The bells and whistles of the railway insurance space

The bells and whistles of the railway insurance space | Insurance Business

The bells and whistles of the railway insurance space

The expansion of railroad systems in the 19th century is often credited as a key factor that drove industrialisation and the opening up of new markets. Today, railroads continue to play an important role in the transportation of goods and people, though they haven’t escaped the risks that face many other businesses in the transportation sector and beyond.

One of the more recent developments that’s been gaining speed, and is now coming to a crucial junction because of a train collision between a Union Pacific freight train and a Metrolink commuter train in Los Angeles in 2008, is the implementation of positive train control.

“Positive train control is a GPS-based system that, if it works properly, will prevent head-on collisions and will slow a train automatically if the engineer is moving the train at higher speeds than they should in certain areas,” said David Adamczyk (pictured), global head of railroad at Aspen Insurance, which concentrates on Class II and Class III railroads, otherwise known as the regional and shortline railroads that act as the feeder lines into the largest Class I railroads. Nonetheless, railroads across the board face similar risks, such as the commodity mix.

“There’s less emphasis on coal, for example, and from an insurance standpoint, we prefer to insure railroads that move coal because if you have a derailment and it falls to the ground, it’s easy to scoop up and put right back into the cars, so there’s not much environmental damage,” said Adamczyk. “The concern we have is the fastest growing commodity for railroads is chemicals, and that creates a much higher exposure than moving coal. That’s where you’re getting into the large, what we like to call ‘front page news’ derailments and accidents, where a location might be evacuated or the area has significant environmental damage.”

With railroads in all classes relying on dispatch and signal systems, the threat of cyber is also on the radar. Adamczyk predicts that there will soon come a time when all railroads will need to purchase their own cyber liability insurance.

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“If there was a cyberattack in a railroad’s dispatching process, for instance, it could cause a derailment, it could cause a delay in shipping times, and it could also create lost commodities. So much of that is tracked by technology and if something was to happen to the system, it could create many problems,” he said.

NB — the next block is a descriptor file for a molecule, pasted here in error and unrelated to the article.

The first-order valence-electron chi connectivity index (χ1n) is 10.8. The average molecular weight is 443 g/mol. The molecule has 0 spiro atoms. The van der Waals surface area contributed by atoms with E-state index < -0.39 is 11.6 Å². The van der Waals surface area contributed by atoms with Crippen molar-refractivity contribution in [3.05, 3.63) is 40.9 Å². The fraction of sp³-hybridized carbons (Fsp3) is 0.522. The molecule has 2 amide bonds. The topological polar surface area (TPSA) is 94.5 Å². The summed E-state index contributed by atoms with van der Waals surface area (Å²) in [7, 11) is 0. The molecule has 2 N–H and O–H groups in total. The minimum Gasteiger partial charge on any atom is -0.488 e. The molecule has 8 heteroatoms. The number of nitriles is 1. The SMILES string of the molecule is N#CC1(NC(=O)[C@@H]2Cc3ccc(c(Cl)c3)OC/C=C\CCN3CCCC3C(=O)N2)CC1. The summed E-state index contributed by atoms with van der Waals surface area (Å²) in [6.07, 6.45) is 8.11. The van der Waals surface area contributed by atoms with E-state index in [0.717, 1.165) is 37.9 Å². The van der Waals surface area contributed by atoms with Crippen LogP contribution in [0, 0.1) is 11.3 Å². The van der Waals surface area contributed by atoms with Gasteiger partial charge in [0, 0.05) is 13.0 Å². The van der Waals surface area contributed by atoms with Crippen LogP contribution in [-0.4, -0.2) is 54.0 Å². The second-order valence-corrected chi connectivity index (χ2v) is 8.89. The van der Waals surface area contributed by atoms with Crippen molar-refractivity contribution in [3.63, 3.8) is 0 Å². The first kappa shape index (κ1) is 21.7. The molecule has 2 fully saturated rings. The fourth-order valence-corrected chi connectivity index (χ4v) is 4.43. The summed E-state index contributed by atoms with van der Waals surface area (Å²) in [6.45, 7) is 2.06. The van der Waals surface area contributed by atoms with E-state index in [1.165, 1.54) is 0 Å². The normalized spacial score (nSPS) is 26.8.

Competition with the trucking industry as fuel prices fluctuate, the dwindling number of millennials choosing a career in the rail industry, and reregulation of the sector that has spurred the growth of shortline and regional railroads are other top priority issues for these transportation systems and their insurance providers. In some cases, railroad infrastructure also faces physical hazards when tracks are exposed to the effects of weather events.

“Railroads are one of the most capital intensive industries out there. Unlike trucks that operate on public roads, railroads run on their own railroad tracks and they are responsible for maintaining that track. Depending on where that train operates, infrastructure costs can be much higher than other railroads due to situations of extreme temperatures or flooding areas,” said Adamczyk. “We see more situations where 100-year floods occur every five years, and track is laid alongside bodies of water quite a bit – rivers, creeks, and lakes – and once that water covers the infrastructure, track lays on ballast and that ballast gets washed away, so there’s nothing to hold that track into place.”

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In other climate news, regions that previously didn’t experience extreme temperatures are seeing mercury rise, which presents a threat for railroads that in turn fall victim to sun kinks, or the buckling of track.

As the perils facing railroads mount, companies are putting more emphasis on safety and new technology, while allocating more funds and energy to strengthening infrastructure.

Meanwhile, the railroad insurance market is experiencing its own evolution. Adamczyk started his career in railroad insurance back in 1983, and has seen the marketplace for these accounts contract in the past few years.

“More and more railroads are being acquired by the holding companies out there. Whereas when I started my career, there were many more independently-owned railroads, over time holding companies were created and they started to purchase these other railroads,” he said. “With that, there are fewer and fewer risks out there for insurance companies to cover, therefore reducing the premium base that is out there. Given that this is such a potentially volatile industry, it has kept the markets stable throughout because there are only so many markets that could survive underwriting shortline and regional railroads.”